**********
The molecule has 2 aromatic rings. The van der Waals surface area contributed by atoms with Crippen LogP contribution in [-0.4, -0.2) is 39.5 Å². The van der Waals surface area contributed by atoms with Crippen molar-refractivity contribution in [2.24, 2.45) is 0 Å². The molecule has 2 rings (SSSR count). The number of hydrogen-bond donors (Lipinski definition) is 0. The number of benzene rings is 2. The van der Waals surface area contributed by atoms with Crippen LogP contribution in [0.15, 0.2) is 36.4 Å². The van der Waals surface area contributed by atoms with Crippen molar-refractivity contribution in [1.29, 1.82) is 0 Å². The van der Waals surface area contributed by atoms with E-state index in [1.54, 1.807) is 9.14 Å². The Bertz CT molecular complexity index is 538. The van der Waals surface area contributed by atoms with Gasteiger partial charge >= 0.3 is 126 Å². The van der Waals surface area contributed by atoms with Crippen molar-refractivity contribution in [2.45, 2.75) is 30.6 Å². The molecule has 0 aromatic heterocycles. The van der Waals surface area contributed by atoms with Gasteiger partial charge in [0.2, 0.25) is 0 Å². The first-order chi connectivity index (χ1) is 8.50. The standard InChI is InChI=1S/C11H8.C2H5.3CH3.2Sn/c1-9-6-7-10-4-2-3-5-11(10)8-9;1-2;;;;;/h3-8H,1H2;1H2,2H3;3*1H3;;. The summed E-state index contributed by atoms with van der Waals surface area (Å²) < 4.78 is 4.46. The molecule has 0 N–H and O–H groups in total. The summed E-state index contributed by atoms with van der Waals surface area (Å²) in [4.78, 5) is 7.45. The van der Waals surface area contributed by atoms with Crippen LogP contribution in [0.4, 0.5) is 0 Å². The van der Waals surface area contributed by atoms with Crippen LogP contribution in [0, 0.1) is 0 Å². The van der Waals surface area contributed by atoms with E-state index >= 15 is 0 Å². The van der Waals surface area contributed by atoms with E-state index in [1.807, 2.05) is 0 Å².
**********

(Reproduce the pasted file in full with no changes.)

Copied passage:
The molecule has 2 aromatic rings. The van der Waals surface area contributed by atoms with Crippen LogP contribution in [-0.4, -0.2) is 39.5 Å². The van der Waals surface area contributed by atoms with Crippen molar-refractivity contribution in [2.24, 2.45) is 0 Å². The molecule has 2 rings (SSSR count). The number of hydrogen-bond donors (Lipinski definition) is 0. The number of benzene rings is 2. The van der Waals surface area contributed by atoms with Crippen LogP contribution in [0.15, 0.2) is 36.4 Å². The van der Waals surface area contributed by atoms with Crippen molar-refractivity contribution in [1.29, 1.82) is 0 Å². The van der Waals surface area contributed by atoms with E-state index in [1.54, 1.807) is 9.14 Å². The Bertz CT molecular complexity index is 538. The van der Waals surface area contributed by atoms with Gasteiger partial charge >= 0.3 is 126 Å². The van der Waals surface area contributed by atoms with Crippen molar-refractivity contribution in [2.45, 2.75) is 30.6 Å². The molecule has 0 aromatic heterocycles. The van der Waals surface area contributed by atoms with Gasteiger partial charge in [0.2, 0.25) is 0 Å². The first-order chi connectivity index (χ1) is 8.50. The standard InChI is InChI=1S/C11H8.C2H5.3CH3.2Sn/c1-9-6-7-10-4-2-3-5-11(10)8-9;1-2;;;;;/h3-8H,1H2;1H2,2H3;3*1H3;;. The summed E-state index contributed by atoms with van der Waals surface area (Å²) < 4.78 is 4.46. The molecule has 0 N–H and O–H groups in total. The summed E-state index contributed by atoms with van der Waals surface area (Å²) in [4.78, 5) is 7.45. The van der Waals surface area contributed by atoms with Crippen LogP contribution in [0.4, 0.5) is 0 Å². The van der Waals surface area contributed by atoms with Crippen LogP contribution in [0, 0.1) is 0 Å². The van der Waals surface area contributed by atoms with E-state index >= 15 is 0 Å². The van der Waals surface area contributed by atoms with E-state index in [1.807, 2.05) is 0 Å².